We’re almost at the two year anniversary mark for us. This is the last episode for the “second season” of The Machine, not that we really count proper seasons around here. It’s just some metadata embedded in the mp3 file that amuses me. This is going nowhere fast, sorry about that.
Hey, we’re looking to talk to more of our fans. If you remember our first few shows we originally tried out a segment called “Homework” where we invited people to watch/read/listen to things in between shows and send us some feedback. That didn’t work out so well but we’d like to try something again. If you’re interested in joining us in some sort of discussion group (think “Book Club” but more so) than drop us an email. podcast (at) perpetualgeekmachine (dot) net is the email address.
I’m sure by now you’ve read at least some of those reports that popped up about a month ago concerning the negative reaction CinemaCon attendees had towards the 48 FPS footage shown for Peter Jackson‘s The Hobbit. Now, none of us here have seen any of the footage yet so we obviously can’t comment on that. I do know what a show like Breaking Bad looks like on a 120Hz HDTV and to put it frankly, I hated it. With a burning passion. My complaints mimicked those of CinemaCon attendees: Everything looked “fake”, there’s no other way I can describe it.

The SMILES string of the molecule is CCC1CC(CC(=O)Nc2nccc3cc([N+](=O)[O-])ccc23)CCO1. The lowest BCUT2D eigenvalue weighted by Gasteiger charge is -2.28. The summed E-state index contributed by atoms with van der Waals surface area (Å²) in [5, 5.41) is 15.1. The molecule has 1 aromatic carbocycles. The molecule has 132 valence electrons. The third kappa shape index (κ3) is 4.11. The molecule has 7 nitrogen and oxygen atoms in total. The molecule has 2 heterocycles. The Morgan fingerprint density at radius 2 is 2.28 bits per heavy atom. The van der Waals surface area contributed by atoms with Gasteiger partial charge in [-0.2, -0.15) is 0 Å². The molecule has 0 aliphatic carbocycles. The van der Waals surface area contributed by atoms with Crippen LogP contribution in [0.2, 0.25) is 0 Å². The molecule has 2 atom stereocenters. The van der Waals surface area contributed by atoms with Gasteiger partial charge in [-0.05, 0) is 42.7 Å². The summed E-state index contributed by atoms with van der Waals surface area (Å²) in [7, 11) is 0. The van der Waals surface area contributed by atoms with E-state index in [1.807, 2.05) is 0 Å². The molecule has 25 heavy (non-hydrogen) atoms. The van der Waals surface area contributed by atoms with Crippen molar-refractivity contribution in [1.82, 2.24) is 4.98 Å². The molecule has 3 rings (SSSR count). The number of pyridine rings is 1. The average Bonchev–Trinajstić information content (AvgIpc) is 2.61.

PixelJunk 4am is not quite a game, but more than a toy; something less than an actual instrument, yet something more than musical knob-twiddling. And it looks like pure drugs.
The result of what must have been a seriously booze-and-sushi filled collaboration between Q-Games Dylan Cuthbert and performing artist Baiyon, 4am is grasping towards an extermely particular, specific goal: the feeling of 4 in the morning, in the city, after a lot of clubbing. In the chill out rooms, as they used to be termed when I was a wee lad, this particular flavour of low-intensity, yet dark and throbby, progressive house music was born. It’s more about textures than anything else, and is more deserving of the ‘trance’ label than perhaps some other forms.